Arts & Life
Three-Minute Fiction: 'Honor' and 'Crane'
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ROBERTS: And the winner is...
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ROBERTS: Yeah, just kidding. It's not quite that time yet. We know you want us to pick a winner. You've made that clear on our website and on the Three-Minute Fiction Facebook page. But 3,400 stories were submitted to this round of Three-Minute Fiction, and we won't be rushed. So until we make that final decision, here are a few excerpts to hold you over.
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LYNN NEARY: (Reading) What had the man said? Odd. She could remember the thin pink scar that cut through this upper lip and puckered when he spoke, but not the sound of his voice or his words. She lowered her body into a chair, perspiration gathered in the folds of her neck. What did he say? Sonya rubbed her wedding band. It had belonged to her grandmother, passed onto her mother, and now, it was imbedded in Sonia's finger. Funny. She could picture the man as he walked toward her, his gait smooth, his expression blank, and she could see him as he took his leave, erect, businesslike, not a wrinkle in his dark blue slacks. But other than that scar, everything that happened in between the coming and going was blank. The car was a speck when it turned onto the highway. Roiling storm clouds were moving across the plain. The rain pattering on the roof would make for good sleeping. That's what her Tom would say.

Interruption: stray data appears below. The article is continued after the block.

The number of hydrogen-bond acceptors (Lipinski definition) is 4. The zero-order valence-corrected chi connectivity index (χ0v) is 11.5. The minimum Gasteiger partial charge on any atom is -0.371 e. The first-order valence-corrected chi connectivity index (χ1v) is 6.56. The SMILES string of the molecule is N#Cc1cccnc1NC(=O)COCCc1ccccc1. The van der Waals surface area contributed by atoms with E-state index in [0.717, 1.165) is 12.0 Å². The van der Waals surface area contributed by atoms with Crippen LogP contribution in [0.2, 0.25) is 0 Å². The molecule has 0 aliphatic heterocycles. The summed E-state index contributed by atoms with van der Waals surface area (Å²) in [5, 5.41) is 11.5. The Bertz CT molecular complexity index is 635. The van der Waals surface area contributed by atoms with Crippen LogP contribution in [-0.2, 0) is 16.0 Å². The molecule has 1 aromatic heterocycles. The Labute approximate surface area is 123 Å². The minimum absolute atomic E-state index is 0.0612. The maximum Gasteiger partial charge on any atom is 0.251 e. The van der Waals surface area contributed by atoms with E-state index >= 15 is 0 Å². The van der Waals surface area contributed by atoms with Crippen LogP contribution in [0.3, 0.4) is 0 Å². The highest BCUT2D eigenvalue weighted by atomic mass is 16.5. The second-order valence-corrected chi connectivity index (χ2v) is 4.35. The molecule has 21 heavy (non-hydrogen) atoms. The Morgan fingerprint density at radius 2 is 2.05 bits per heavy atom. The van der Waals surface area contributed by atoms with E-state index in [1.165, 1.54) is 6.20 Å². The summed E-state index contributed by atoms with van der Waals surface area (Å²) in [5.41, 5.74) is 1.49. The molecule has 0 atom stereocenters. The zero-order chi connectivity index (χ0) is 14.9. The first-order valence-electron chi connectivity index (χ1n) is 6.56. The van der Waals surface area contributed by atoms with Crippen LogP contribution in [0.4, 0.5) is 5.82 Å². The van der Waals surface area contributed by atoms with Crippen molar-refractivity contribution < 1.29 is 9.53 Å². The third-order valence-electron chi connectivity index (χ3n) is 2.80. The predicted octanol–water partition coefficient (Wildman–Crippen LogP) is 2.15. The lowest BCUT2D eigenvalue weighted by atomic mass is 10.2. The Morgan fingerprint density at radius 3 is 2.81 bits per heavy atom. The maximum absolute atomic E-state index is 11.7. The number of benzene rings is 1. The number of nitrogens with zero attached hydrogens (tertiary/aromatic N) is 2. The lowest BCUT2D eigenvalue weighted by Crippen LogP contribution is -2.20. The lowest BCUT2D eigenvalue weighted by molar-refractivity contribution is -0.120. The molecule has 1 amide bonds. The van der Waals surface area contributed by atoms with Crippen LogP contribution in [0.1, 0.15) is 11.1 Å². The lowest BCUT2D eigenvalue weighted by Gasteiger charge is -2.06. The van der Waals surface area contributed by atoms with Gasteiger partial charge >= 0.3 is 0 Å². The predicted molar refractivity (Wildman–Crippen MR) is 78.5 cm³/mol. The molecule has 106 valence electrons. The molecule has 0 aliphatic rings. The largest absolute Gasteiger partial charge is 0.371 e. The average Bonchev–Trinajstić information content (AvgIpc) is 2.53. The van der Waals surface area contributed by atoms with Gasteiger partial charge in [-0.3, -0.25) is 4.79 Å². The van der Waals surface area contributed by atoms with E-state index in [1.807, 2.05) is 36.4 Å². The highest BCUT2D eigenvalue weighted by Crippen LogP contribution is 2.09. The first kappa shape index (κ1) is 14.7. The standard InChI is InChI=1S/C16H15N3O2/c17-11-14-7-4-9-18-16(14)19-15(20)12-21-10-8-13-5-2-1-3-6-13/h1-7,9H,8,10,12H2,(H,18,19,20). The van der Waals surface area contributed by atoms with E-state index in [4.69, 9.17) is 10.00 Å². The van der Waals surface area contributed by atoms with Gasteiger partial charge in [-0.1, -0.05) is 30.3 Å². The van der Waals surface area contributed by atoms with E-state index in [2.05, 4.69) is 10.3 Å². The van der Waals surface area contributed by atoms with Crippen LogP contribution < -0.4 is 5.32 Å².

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BOB MONDELLO: When the woman fell from the sky, she survived long enough to utter one word: crane. Later, we debated what she'd meant. The bird? The machine? The verb? A name? Someone even suggested that she'd gasped out a different word entirely, that maybe we'd misheard, that maybe it was just the sound of her last breath rushing out of her body. We quickly dismissed this. We knew. Our lives were invaded for three weeks - newspaper reporters, policemen, curious neighbors sauntered up to our front door as if we had won one of those sweepstakes with a big check and all those camera bulbs. Congratulations. You have just won the grand prize. How does it feel? We never told them about crane. It tasted like smoke and bile on the tips of our tongues, and letting it out seemed to poison us like we were spilling our most intimate secret. Her skirt had been shredded about her body, for God sake. We needed to spare her at least one shame.
ROBERTS: Excerpts from "Crane" by Becca Leighton of Somerville, Massachusetts, and "Honor" by Linda Nordquist of Pittsburgh, read by our own Bob Mondello and Lynn Neary. To read full versions of these stories and others, go to our website, npr.org/threeminutefiction. That's threeminutefiction, all spelled out, no spaces.
(SOUNDBITE OF CLOCK TICKING) Transcript provided by NPR, Copyright National Public Radio.